In the meantime, in the first months of 2007, General Musharraf touches an all-time low in popularity and not only for foreign policy issues. The general, in fact, in February suspends from all office and has arrested, accusing him of corruption and embezzlement, the judge of the Supreme Court Iftikhar Mohammed Chaudhry, a hero of the press and television for his campaigns against violations of human rights and excessive power. of the police and secret services. The images of the judge placed under house arrest trigger a wave of protests in the country: street protests, but above all by lawyers and judges, as a sign of solidarity. Demonstrations in favor of Chaudhry continued for months, culminating in a violent clash in May between demonstrators and police which, in Karachi, resulted in 30 deaths and an unknown number of injured. In the end, in July Musharraf is forced to reinstate the judge in his post. But to disturb the president’s already troubled sleep, in June were added the demonstrations and protests of Islamic fundamentalists, in particular the students of the Lal Masjid, the Red Mosque in Islamabad. For months, they have been trying to persuade music and record stores to close their doors, attacking cars driven by women by beating wretched motorists, destroying cassettes and CDs, beating men and women wearing Western clothes. With a not insignificant variant, however, with respect to their integralist confreres in the frontier provinces: that is, bringing the girls to the fore. The more than 2,000 students of Jamia Hafsa, the women’s madrasa associated with the mosque, in February, armed with sticks and Kalashnikovs, prevent the demolition of an old mosque. Shortly thereafter, they seize the tenant of an alleged brothel and kidnap, albeit to release them shortly after, six Chinese accused of practicing ‘immoral activities’ in their massage parlor. At school, the girls were reportedly brainwashed and trained to carry out suicide bombings and to serve as ‘human shields’ in case of attacks on the mosque. The police, in effect, stormed the mosque in June, claiming that inside it there are armed rebels in the company of at least a couple of commanders of Harkat-ul-Jihadi-i-Islami, the organization Al Qaeda-linked terrorist charged with the murder of Daniel Pearl and several members of Jaish-i-Mohammed, another armed group. The battle between the students and the police goes on for more than a week, causing a real massacre. For Pakistan 1998, please check constructmaterials.com.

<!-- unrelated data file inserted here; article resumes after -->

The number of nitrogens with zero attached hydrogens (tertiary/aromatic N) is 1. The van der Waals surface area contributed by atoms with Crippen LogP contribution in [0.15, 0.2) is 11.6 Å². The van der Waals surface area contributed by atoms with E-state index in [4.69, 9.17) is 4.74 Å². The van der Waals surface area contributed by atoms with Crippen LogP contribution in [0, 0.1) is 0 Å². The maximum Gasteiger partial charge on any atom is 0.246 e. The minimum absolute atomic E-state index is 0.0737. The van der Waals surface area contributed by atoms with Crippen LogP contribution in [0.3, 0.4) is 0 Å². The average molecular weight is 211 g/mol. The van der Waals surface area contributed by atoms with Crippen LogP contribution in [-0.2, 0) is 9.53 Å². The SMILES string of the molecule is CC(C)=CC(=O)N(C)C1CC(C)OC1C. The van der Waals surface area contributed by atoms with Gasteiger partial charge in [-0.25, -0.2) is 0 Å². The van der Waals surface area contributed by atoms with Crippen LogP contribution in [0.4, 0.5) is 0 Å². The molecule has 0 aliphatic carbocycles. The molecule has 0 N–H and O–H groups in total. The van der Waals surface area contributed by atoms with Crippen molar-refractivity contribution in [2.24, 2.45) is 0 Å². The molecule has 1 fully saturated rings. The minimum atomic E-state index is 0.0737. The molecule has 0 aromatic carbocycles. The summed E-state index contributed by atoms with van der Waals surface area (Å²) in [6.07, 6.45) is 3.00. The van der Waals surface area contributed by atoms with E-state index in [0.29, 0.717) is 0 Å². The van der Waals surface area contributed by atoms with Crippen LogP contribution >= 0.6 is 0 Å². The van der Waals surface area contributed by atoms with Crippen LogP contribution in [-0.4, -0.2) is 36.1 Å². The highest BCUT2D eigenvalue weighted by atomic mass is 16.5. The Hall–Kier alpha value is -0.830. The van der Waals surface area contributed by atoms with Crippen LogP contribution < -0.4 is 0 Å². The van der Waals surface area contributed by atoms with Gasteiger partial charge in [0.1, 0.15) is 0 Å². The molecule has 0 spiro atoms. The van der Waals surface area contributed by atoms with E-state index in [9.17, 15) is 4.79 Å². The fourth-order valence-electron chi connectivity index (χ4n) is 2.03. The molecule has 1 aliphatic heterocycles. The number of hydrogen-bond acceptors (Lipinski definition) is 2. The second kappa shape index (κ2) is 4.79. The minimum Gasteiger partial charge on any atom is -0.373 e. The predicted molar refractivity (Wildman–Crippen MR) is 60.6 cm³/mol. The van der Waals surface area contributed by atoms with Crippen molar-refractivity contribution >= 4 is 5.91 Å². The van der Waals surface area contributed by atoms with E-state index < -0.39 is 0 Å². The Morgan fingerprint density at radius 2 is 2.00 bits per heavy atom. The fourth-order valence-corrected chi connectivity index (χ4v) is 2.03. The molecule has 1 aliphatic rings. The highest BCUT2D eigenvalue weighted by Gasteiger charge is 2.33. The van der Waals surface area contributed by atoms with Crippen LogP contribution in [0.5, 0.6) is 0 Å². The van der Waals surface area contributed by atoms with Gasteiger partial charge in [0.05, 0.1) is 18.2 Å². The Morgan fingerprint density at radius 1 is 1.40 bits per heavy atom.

Official figures speak of 180 deaths, but according to unofficial reports in the Red Mosque more than 500 women and children were killed. Journalists are prohibited from entering the hospitals where the bodies of the victims were transported: disclosing the number would not be convenient for the president or his government. In the weeks and months that followed, the police and the army were subjected to numerous attacks by Islamic fundamentalists, which, according to the military authorities, were believed to be reprisals for the attack launched by the government on the mosque. With the Lal Masjid affair, the president regains momentary credit in the eyes of the international community and the US, making us forget the construction of a new nuclear power plant financed by China and its double game in foreign policy. But in the eyes of the population it definitively destroys its already tarnished image of a ‘good dictator’. However, many think that the events of spring 2007 and the subsequent series of real or alleged attacks by Islamic fundamentalists are only the skilful orchestration of a game aimed at distracting public opinion from the real problems of Pakistan: popular discontent. increasingly widespread, the economy in pieces, unemployment skyrocketing, the revolt, suffocated in blood, of the provinces considered ‘second class’, such as Balochistan or Sindh, penalized in favor of Punjab and extorted at both administrative and military. A game aimed above all at demonstrating in the eyes of the international community the complete ungovernability of the country in order to ‘force’ Musharraf to declare, despite himself, a state of emergency. In fact, in all this, the term of president of the first democratic dictator in history is about to expire and Musharraf must absolutely be re-elected. However, things are not so simple, also because, in the meantime, the terms of the parliamentary mandate of the Prime Minister and the Chamber are also expiring, and the United States, as well as all the Pakistani people, are pressing for, democratic elections and Musharraf renounces his double and unconstitutional mandate as president and head of the Armed Forces. The presidential elections scheduled for October 2007 weigh, from the beginning, serious exceptions of unconstitutionality. In order for Musharraf to be allowed to run, substantial (and illegal) changes have been made to the electoral order and voting takes place despite many MPs having resigned in protest. The president wins hands down, but the uncertainty of the Supreme Court’s ruling on the admissibility of the candidacy continues to hang on the result.